This smacks of what UC Berkeley linguist George Lakoff, in his best seller "Don't Think of an Elephant" calls "framing." "Framing" pertains to the conceptual field of the language we use. Lakoff says ""You can't see or hear frames. they are part of what cognitive scientists call the 'cognitive unconscious'--structures in our brains that we cannot consciously access, but know by their consequences; the way we reason and what counts as common sense. We also know frames through language. All words are defined relative to conceptual frames. When you hear a word, its frame (or collection of frames) is activated in your brain" [2004:xv].

Lakoff, a Progressive Democrat, discusses framing as the reason Republicans had been winning elections, and the Democrats losing during the Bush years. The Republicans set the stage of the debate through the language they used, and language almost predetermined results. For example, when taxation was discussed under the rubric "tax relief," even before debate had begun, tax was assumed to be a burden, those who cut taxes, rescuers from that burden, and those seeking to increase taxes are oppressors.

Similarly, the PC(USA) and others have skillfully stigmatized the theological legitimacy of Israel in their own circles through labeling adherents of such a position as "Christian Zionists," ["Zionists" being a ""bad word" due to its being stigmatized in the UN as a form of racism, and due to the political milieu of Left-leaning Presbyterians], and "dispensationists," a likewise a stigmatized term, explicitly associated in PC(USA) documents with such caricatures as John Hagee, Hal Lindsey and Jerry Jenkins of the  "Left Behind" series of books. What sophisticated Presbyterian would want to be identified with such people? Thus, the entire discussion is foreclosed through how the position of those who theologically favor the State of Israel is framed. Skillful, and, in my view, by no means accidental.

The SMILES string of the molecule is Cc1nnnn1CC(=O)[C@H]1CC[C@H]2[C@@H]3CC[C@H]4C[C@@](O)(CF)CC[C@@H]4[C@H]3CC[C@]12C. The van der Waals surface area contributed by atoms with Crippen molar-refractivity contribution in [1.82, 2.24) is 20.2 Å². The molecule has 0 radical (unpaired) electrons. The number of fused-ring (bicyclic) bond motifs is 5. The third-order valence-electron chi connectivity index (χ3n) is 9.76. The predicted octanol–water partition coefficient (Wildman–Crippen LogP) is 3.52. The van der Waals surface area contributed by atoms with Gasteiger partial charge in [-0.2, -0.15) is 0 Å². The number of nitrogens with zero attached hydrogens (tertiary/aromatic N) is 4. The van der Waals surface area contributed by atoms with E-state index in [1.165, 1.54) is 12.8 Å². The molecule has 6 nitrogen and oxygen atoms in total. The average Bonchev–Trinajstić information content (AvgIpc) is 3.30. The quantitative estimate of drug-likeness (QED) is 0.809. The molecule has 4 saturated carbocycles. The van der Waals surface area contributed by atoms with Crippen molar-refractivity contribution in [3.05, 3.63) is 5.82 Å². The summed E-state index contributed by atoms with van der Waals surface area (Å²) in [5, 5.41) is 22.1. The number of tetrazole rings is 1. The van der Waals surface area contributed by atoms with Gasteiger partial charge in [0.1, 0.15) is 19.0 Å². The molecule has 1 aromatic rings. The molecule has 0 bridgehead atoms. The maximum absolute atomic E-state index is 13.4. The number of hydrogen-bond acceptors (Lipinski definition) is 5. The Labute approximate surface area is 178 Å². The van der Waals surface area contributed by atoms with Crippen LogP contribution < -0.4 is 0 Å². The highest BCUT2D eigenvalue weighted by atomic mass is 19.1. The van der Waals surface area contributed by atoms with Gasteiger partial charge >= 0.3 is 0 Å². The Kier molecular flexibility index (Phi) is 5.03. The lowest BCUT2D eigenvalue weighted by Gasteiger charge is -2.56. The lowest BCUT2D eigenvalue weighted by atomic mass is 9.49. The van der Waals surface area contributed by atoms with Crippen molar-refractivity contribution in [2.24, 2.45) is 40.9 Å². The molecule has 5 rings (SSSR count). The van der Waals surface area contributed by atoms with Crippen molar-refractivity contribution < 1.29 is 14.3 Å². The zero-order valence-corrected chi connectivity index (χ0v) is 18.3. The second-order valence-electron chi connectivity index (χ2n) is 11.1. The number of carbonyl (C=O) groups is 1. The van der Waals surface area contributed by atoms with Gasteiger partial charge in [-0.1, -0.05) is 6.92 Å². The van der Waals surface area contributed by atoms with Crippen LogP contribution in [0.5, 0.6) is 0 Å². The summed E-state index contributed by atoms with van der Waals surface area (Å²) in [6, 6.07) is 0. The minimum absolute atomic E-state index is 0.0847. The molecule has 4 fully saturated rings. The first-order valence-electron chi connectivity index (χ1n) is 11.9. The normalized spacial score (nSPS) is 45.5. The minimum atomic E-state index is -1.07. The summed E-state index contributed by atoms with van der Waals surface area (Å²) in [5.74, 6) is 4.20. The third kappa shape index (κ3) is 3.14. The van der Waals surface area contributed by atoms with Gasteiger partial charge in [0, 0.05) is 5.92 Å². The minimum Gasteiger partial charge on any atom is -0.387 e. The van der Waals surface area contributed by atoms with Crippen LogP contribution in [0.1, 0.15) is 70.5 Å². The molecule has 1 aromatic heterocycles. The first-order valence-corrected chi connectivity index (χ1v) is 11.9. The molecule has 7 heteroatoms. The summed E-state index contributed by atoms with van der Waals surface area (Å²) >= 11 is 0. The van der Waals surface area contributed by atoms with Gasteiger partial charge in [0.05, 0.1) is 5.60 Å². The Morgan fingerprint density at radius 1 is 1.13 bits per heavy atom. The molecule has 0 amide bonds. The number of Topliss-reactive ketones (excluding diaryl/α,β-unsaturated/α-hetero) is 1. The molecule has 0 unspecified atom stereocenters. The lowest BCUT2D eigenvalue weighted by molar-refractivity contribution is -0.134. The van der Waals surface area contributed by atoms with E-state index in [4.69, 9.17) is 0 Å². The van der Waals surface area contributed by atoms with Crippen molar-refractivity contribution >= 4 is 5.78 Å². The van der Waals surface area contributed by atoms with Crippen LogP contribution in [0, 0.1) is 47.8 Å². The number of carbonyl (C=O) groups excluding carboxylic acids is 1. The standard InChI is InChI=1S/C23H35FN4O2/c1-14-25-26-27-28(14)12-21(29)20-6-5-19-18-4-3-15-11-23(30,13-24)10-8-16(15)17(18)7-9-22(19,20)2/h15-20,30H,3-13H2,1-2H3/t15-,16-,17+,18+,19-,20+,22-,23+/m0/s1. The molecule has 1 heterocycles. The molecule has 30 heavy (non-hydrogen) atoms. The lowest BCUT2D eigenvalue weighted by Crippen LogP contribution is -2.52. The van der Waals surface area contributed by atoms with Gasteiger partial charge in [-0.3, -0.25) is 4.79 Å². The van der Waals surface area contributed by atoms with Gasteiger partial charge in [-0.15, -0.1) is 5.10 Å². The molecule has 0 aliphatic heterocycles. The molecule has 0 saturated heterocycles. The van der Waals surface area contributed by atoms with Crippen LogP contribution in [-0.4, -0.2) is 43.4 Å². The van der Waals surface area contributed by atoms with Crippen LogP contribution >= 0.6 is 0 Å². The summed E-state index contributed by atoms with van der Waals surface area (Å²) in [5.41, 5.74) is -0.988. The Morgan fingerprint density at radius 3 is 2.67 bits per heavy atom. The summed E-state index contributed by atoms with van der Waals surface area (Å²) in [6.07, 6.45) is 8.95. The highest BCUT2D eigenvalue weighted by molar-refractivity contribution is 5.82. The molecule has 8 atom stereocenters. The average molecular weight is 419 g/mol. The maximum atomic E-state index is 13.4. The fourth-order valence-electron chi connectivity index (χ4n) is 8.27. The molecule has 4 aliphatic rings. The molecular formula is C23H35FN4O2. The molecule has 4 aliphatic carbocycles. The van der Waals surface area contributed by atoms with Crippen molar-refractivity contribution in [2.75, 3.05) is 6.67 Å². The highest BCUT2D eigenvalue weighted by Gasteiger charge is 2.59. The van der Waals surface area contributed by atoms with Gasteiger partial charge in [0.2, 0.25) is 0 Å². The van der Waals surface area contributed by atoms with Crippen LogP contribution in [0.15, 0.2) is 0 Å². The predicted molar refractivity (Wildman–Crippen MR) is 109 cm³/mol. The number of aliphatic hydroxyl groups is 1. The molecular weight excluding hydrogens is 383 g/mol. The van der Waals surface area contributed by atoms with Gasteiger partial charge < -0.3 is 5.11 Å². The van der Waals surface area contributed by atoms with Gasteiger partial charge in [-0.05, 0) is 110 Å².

The presumption of Israel's replacement by the Church is as subtle as it is pervasive. So it is that the respected Reverend _________, of the likewise respected _______Presbyterian Church in _________, California, writing of the divestment controversy, performed theological sleight-of hand which made the Jewish people disappear as the people of God, thus delegitmizing the Jewish State. In a sermon delivered July 25, 2004, he quoted Rev. _________, of ________ Presbyterian Church, whose words precisely mirror his own sentiments. Watch carefully as the Jewish people disappear as the Israel of God, and notice who becomes Israel instead!